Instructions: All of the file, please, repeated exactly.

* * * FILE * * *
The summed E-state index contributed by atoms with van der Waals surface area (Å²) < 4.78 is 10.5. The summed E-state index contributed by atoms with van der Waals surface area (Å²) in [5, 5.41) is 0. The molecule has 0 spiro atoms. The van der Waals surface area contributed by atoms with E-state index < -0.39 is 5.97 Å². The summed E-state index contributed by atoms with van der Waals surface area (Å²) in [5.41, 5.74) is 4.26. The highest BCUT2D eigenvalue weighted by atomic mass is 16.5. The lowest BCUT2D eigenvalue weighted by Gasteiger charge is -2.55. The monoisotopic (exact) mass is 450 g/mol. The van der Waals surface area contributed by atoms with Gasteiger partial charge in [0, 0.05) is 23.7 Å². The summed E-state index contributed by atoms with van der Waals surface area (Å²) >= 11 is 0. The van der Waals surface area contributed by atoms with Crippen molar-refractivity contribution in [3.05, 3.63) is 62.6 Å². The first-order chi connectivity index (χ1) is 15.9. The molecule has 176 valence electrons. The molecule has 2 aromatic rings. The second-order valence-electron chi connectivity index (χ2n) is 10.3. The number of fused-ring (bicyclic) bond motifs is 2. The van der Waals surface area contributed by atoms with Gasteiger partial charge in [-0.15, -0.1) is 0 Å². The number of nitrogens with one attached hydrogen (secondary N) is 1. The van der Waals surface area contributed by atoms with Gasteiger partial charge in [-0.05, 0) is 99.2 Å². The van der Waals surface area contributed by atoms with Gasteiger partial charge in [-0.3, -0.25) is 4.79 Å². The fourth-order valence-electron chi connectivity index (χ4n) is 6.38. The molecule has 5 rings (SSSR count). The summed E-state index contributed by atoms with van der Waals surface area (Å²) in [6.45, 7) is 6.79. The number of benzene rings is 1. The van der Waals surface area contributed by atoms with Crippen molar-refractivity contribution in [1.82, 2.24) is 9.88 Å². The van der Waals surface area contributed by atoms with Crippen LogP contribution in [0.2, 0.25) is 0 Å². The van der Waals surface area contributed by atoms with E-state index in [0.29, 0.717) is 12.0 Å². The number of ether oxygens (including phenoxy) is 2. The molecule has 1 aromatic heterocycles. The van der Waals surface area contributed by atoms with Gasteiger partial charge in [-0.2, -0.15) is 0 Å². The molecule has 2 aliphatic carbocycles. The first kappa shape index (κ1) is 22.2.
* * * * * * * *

The summed E-state index contributed by atoms with van der Waals surface area (Å²) < 4.78 is 10.5. The summed E-state index contributed by atoms with van der Waals surface area (Å²) in [5, 5.41) is 0. The molecule has 0 spiro atoms. The van der Waals surface area contributed by atoms with E-state index < -0.39 is 5.97 Å². The summed E-state index contributed by atoms with van der Waals surface area (Å²) in [5.41, 5.74) is 4.26. The highest BCUT2D eigenvalue weighted by atomic mass is 16.5. The lowest BCUT2D eigenvalue weighted by Gasteiger charge is -2.55. The monoisotopic (exact) mass is 450 g/mol. The van der Waals surface area contributed by atoms with Gasteiger partial charge in [0, 0.05) is 23.7 Å². The summed E-state index contributed by atoms with van der Waals surface area (Å²) >= 11 is 0. The van der Waals surface area contributed by atoms with Crippen molar-refractivity contribution in [3.05, 3.63) is 62.6 Å². The first-order chi connectivity index (χ1) is 15.9. The molecule has 176 valence electrons. The molecule has 2 aromatic rings. The second-order valence-electron chi connectivity index (χ2n) is 10.3. The number of fused-ring (bicyclic) bond motifs is 2. The van der Waals surface area contributed by atoms with Gasteiger partial charge in [-0.15, -0.1) is 0 Å². The number of nitrogens with one attached hydrogen (secondary N) is 1. The van der Waals surface area contributed by atoms with Gasteiger partial charge in [-0.05, 0) is 99.2 Å². The van der Waals surface area contributed by atoms with Gasteiger partial charge in [-0.3, -0.25) is 4.79 Å². The fourth-order valence-electron chi connectivity index (χ4n) is 6.38. The molecule has 5 rings (SSSR count). The summed E-state index contributed by atoms with van der Waals surface area (Å²) in [6.45, 7) is 6.79. The number of benzene rings is 1. The van der Waals surface area contributed by atoms with Crippen molar-refractivity contribution in [1.82, 2.24) is 9.88 Å². The van der Waals surface area contributed by atoms with Crippen LogP contribution in [0.2, 0.25) is 0 Å². The van der Waals surface area contributed by atoms with E-state index in [0.29, 0.717) is 12.0 Å². The number of ether oxygens (including phenoxy) is 2. The molecule has 1 aromatic heterocycles. The van der Waals surface area contributed by atoms with Gasteiger partial charge in [-0.2, -0.15) is 0 Å². The molecule has 2 aliphatic carbocycles. The first kappa shape index (κ1) is 22.2.